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Leigh Mills

For this month’s Females and Finances feature, we’re highlighting NBC15 anchor Leigh Mills. Like many of us, Leigh has worked hard to achieve her dreams and learned a thing or two about finances along the way. She has been able to truly Own It, responsibly using her finances to spend, save and give, while staying within her means. Read on to hear some of Leigh’s financial tips and see how she is Owning It!

What does “Owning It” mean to you? 
"Owning It" means taking responsibility for your life and your actions and making things happen. I truly believe that each of us can do whatever it is we're most passionate about, but it takes owning that dream and the path to get there. When you take control and take responsibility for both your right and wrong choices, you're more invested in your future.

 Tell us how you got to where you are today.
I knew in high school that I wanted to be a news reporter and anchor, so I started putting those plans into motion right away. I attended Ohio University's Scripps School of Journalism and started working at both the city government channel and the local PBS station my first year of college. By my senior year, I was anchoring a live two-hour election show and the nightly PBS newscasts. After graduation I took a reporter job here in Madison at NBC 15, where I worked my way up from weekend reporter to evening news anchor. It's hard to believe I've been here almost 13 years!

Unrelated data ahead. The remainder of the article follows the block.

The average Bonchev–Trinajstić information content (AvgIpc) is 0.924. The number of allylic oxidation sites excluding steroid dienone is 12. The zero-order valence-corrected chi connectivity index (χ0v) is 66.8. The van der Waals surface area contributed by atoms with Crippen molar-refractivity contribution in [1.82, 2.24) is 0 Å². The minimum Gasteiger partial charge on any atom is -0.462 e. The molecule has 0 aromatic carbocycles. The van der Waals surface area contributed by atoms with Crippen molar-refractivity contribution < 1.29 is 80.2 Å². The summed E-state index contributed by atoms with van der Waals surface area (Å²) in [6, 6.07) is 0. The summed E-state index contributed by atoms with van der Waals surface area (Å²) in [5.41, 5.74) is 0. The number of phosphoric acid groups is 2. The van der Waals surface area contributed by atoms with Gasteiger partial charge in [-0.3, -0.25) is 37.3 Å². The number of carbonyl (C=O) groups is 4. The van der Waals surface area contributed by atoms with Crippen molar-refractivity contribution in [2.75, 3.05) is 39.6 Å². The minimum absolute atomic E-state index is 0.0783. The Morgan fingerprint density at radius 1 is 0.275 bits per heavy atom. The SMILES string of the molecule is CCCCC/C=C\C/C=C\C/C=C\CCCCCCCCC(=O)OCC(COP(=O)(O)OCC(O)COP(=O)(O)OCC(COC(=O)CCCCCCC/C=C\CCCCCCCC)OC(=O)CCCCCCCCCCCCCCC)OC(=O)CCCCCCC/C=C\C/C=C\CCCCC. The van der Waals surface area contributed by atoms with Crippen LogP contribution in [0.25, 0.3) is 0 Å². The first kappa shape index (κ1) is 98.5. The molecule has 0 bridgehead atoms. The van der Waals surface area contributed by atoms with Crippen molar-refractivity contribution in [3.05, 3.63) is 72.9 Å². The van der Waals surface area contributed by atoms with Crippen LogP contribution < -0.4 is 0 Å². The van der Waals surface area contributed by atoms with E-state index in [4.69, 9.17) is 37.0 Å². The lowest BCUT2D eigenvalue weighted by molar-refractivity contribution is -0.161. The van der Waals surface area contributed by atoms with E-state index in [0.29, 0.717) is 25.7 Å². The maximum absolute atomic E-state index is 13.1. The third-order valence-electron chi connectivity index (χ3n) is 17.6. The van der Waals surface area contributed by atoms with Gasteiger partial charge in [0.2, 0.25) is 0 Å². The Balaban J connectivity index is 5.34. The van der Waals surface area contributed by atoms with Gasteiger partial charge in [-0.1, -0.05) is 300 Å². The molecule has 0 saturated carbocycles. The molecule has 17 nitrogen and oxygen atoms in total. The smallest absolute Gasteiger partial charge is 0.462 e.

What would you say are your most important lessons learned about finances?
I've lived on varying income levels, so the most important lesson I've learned about finances is living within your means. I accrued a lot of credit card debt when I first graduated from college. I now have a budget that I follow monthly, which includes putting money into multiple savings buckets such as general savings, vacation, gifts, home and car (something I learned through our partnership with Summit Credit Union for Project Money). Another really important lesson I've learned is to find ways to be philanthropic within your means. It feels really good to donate to important work that's happening in our community, and I've learned that even a small donation can make a big difference. I like to think of my finances as having three main parts: money I spend, money I save and money I give.

What’s your favorite current financial education resource?
I would honestly say Summit Credit Union! As a member, my husband and I have worked with a financial advisor on our budget and our goals. It's great to have that resource available to you in person.  The website also has a lot of great information. We've used the budget worksheets and the savings & investments articles to make sure we have a good handle on our current financial situation and where we'd like to be in the future.